Damn, what can I say? When “Streetcore” was released it was an intense day, I mean of course I wanted to hear the album, but also didn’t want to accept the fact that this was it. No more Strummer studio albums. “Steetcore” was the final project from one of my BIGGEST musical influences of all time , people like Joe don’t come around everyday, if ever again.
“Streetcore” contains 10 tracks, 7 of them written by Strummer himself, “All In A Day” was co-written with Danny Sabre, there’s also a Bob Marley cover, “Redemption Song”, and a Bobby Charles tune “Silver & Gold”. It’s a good thing the Mescaleros and the Strummer family decided to release it, because it’s solid material. Makes me wonder if there will be more unreleased recordings in the future. I’m sure there will be, buti’m sure they won’t have the same impact.
The first track “Coma Girl” has first single written all over it. It’s classic Strummer, mixing together different styles of music into his own. Simply put, this track makes you smile, because you realize you’re listening to the last album from an amazing musican.
“Get Down Moses” is the most roots-rock-reggae track on the album. This is the type of stuff Joe/Mescalero fans had come to expect from album to album, lyrically, and musically.
The folk flavored song, “Long Shadow” was originally written for Johnny Cash to cover on his “When The Man Comes Around” album. Johnny decided not to use it. It’s a stripped down ballad using an acoustic guitar and vocals. I wonder how many other songs like this may be laying around on various studio tapes across the world. Lyrics like “Somewhere in my soul, there’s always rock and roll” explain exactly where Joe was coming from. One of two tracks produced by Rick Rubin.
“Arms Aloft” like “Coma Girl” is another uptempo track worthy of a second, or thrid single. “We were arms aloft in Aberdeen!” I’m guessing this song is an example of the direction the band was heading toward before that shitty day back in December 2002 when Joe left us.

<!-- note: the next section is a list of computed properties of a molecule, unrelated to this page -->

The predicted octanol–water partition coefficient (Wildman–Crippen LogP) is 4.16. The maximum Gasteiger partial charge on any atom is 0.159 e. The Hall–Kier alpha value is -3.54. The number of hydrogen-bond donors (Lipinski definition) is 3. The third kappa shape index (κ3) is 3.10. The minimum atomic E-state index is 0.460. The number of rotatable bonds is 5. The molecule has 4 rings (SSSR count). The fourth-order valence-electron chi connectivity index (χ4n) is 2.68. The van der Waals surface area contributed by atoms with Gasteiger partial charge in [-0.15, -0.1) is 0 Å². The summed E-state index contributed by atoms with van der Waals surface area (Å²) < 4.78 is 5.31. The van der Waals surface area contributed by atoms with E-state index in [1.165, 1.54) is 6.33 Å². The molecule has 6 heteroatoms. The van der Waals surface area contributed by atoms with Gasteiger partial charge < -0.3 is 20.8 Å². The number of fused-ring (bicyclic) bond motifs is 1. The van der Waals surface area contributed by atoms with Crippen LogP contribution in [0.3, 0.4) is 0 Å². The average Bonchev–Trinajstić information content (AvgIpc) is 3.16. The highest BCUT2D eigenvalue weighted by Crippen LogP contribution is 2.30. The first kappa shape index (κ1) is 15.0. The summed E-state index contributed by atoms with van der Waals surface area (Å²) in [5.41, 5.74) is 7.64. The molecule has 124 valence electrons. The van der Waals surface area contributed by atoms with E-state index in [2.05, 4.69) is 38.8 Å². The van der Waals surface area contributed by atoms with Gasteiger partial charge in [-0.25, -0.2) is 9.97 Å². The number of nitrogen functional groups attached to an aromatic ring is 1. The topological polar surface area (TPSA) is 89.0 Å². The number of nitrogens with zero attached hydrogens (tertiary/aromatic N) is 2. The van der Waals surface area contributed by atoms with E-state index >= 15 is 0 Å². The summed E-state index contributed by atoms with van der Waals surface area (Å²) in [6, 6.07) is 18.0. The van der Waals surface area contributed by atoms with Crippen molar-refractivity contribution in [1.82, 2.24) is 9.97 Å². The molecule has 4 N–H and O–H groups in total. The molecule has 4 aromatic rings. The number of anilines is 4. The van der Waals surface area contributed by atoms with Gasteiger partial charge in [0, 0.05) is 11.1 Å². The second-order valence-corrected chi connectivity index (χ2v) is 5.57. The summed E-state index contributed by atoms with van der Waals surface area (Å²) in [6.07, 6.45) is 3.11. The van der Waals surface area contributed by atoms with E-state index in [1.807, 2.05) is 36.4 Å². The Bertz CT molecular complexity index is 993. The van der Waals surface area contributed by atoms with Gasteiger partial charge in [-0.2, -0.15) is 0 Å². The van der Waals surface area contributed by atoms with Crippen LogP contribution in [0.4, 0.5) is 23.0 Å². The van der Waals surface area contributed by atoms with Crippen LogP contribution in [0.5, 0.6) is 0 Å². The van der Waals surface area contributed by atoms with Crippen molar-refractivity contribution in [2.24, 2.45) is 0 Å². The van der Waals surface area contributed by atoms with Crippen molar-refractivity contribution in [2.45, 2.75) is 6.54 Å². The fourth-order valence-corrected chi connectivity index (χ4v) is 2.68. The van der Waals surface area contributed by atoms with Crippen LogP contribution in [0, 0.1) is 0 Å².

In the track “Ramshackle Day Parade” the lyric “Every dog must have his day.” could almost be used as Joe’s lifelong dedication to all the underdogs of the world. About a third of the way through this song, I started to get upset,thinking, “Damn! Why couldn’t They (whomever “They” are) have taken Steven Tyler of Aerosmith, or some other worthless wanker instead of Joe!” That’s when I started thinking about how the good ones are always the first to go, and how this is another goddamned example.
Another stripped down number is Bob Marley’s “Redemption Song” the second track produced by Rubin. Okay, i’ll admit, I pretty much shed a tear on this one, and i’m sure plenty of you did as well.
Speaking of “Redemption Song,” and Johnny Cash, here’s a little twist of fate: According to Rick Rubin, on an upcoming Johnny Cash Box Set, there’s a Joe Strummer/Johnny Cash duet of “Redemption Song”. “When we were recording [Cash’s 2002 album] ‘The Man Comes Around,’ Joe was coming every day, because he loved Johnny Cash, and he just happened to be in L.A. on vacation. He actually extended his trip a week longer just to come every day and be around Johnny.” Rubin said.
I don’t know about you, but to have two original artists such as Strummer, & Cash, coming together from two very different musical directions in the twilight of thier lives, to duet on a song written & recorded by a third original artist (Marley) who recorded it shortly before he passed away is almost too much to handle, way too much.
The seventh track, “All In A Day” was co-written by Danny Sabre, and returns to that rockin’ Strummer/Mescaleros sound we all love so damn much. I still can’t get over that “Redemption Song” duet.
“Burnin’ Streets” sounds like Joe is looking back at the early Clash/punk days. Yes, London is burning.
“Midnight Jam” was the last track the Mescaleros recorded before going on Christmas break last year. Strummer’s vocals were taken from Strummer’s old radio shows on BBC. I’m sure all the radio broadcasters out there feel that this track has a little bit extra special meaning.The remaining Mescaleros did a good job putting this one together.
“Silver & Gold” a Bobby Charles number originally called “Before I Grow To Old” back in 1952. It’s a bluesy folk number. The kind of stuff i’d picture Joe doing later on in his career. It’s kind of sad listening to Strummer sing about how he’s “Got to hurry up before he grows too old” but it’s also good motivation to cram as much as we can into our lives, because, none of us know when “They” are gonna take us away!
Thank-you for the music Joe. Rest In Peace.
Review by “Barnacle” Brian Gillespie